Attending my first academic conference: tips and surprises

Attending my first academic conference as a PhD student brought surprises, frustrations and some very useful lessons.

Arriving at the University of Padua in Italy for the 16th Regional Innovation Policies Conference in September I had little idea of what to expect. What follows here are my reflections and tips – and I’d be interested to hear yours as well. One aspect of social science results interpretation which came across very strongly at the conference was the significance of context. In that spirit, I’ll give you the context of this blog and my studies.

The context of this blog and its author

  • Mature part-time student
  • Beginning of year 2, so grappling with the literature review
  • Researching the impact of different stakeholder patterns in biospecialised science parks
  • Academic and professional background in biochemistry and finance

Let’s start by looking at the surprises encountered at the conference.

Surprise #1 – Researchers present work in progress

Several of the presentations I saw weren’t discussing finished projects, but works in progress. This included a PhD student thinking about how to analyse his data and a team whose research had generated unexpected results that they were unsure how to interpret. This is something that I haven’t observed at biotechnology conferences, where a more discrete package of work with endpoints and conclusions is presented (commercial and intellectual property interests doubtless play a role here).

It takes a lot of courage to present work in progress!

Surprise #2 – Very collaborative Q&A sessions

The Q&A sessions following the presentations were highly collaborative, with suggestions as to how research could be improved or alternative avenues to explore. These suggestions were received in good grace (not easy!) with many of the speakers furiously scribbling down ideas as the audience made suggestions.

Surprise #3 – Presentation skills need improving

Any presentation is an act of communication with your audience, and the better you are at it, then more people will engage with your work. At the conference I was

frustrated to see ineligible slides crammed with information, presenters talking to their screens rather than their audience, or sitting down hidden behind a desk. It’s a real shame when researchers lose an opportunity to share the excitement of their work.

After the surprises and some reflection, two lessons about how to learn at a conference became clear.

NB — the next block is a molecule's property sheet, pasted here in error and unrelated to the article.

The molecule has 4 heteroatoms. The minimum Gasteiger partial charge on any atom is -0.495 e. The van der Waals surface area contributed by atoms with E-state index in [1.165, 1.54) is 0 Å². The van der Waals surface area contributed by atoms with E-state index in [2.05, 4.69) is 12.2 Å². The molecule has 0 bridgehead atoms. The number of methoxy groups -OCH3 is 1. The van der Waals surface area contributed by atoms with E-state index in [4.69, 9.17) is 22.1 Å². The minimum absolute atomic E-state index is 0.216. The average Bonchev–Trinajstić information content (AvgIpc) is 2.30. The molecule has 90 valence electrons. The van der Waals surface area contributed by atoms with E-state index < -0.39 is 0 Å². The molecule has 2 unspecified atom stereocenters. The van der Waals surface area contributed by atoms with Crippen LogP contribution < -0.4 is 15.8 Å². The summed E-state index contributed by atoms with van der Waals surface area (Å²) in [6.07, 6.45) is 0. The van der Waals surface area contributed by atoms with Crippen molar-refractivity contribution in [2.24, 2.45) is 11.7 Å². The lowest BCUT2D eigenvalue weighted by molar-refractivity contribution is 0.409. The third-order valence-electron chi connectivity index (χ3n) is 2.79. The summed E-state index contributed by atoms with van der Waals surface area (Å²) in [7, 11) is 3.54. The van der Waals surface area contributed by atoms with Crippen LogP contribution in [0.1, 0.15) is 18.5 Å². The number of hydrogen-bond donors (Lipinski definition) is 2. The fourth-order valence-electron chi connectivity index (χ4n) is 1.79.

Lesson #1 – You’re unlikely to learn directly useful facts…

Remember that you’re (becoming) the expert in your particular research area, so unless you attend a very specialised conference it’s unlikely that you’ll be told something directly useful.

Lesson #2 – …but you will get very useful ideas

However, if you select presentations that appear to be dealing with similar research situations to yours and listen carefully you should pick up some good ideas around different angles from which to approach your work. For example, at the Padua conference in a presentation about a food cluster in Norway, the researcher talked about their use of social network analysis. I hadn’t previously considered this approach for stakeholder analysis in my biospecialised science park work, and will be doing so now.   

My concluding tips for PhD conference attendance are by no means comprehensive so feel free to add any others you think are useful.

New angles and research ideas can crop up in the unlikeliest of places

Tip #2 – Talk to everyone

Don’t confine your conversation to people whose research seems to be related to yours (see tip #1) – conversing widely will make the conference more fun and get your academic network started. Ask people about their work to get the conversation going.

Tip #3 – Have a brief description of your research ready

It’s very useful to have a thirty (or fewer) second synopsis of your research at your fingertips to grab people’s interest.

Tip #4  – Be contactable

Whether its via ResearchGate, LinkedIn or a business card, make sure there’s a way in which fellow attendees can find you and continue the discussion after the conference.

Tip #5 – Write up and follow up

You’ll soon forget those great thoughts and ideas you jotted down in the margin of your notebook or on the programme so make sure you collate them in a document after the conference. And follow up with everyone you talked to at the conference, even if it’s just to say it was great to meet them (see tips #2 and #4). You never know where things might lead (see tip #3)!

Emma Palmer Foster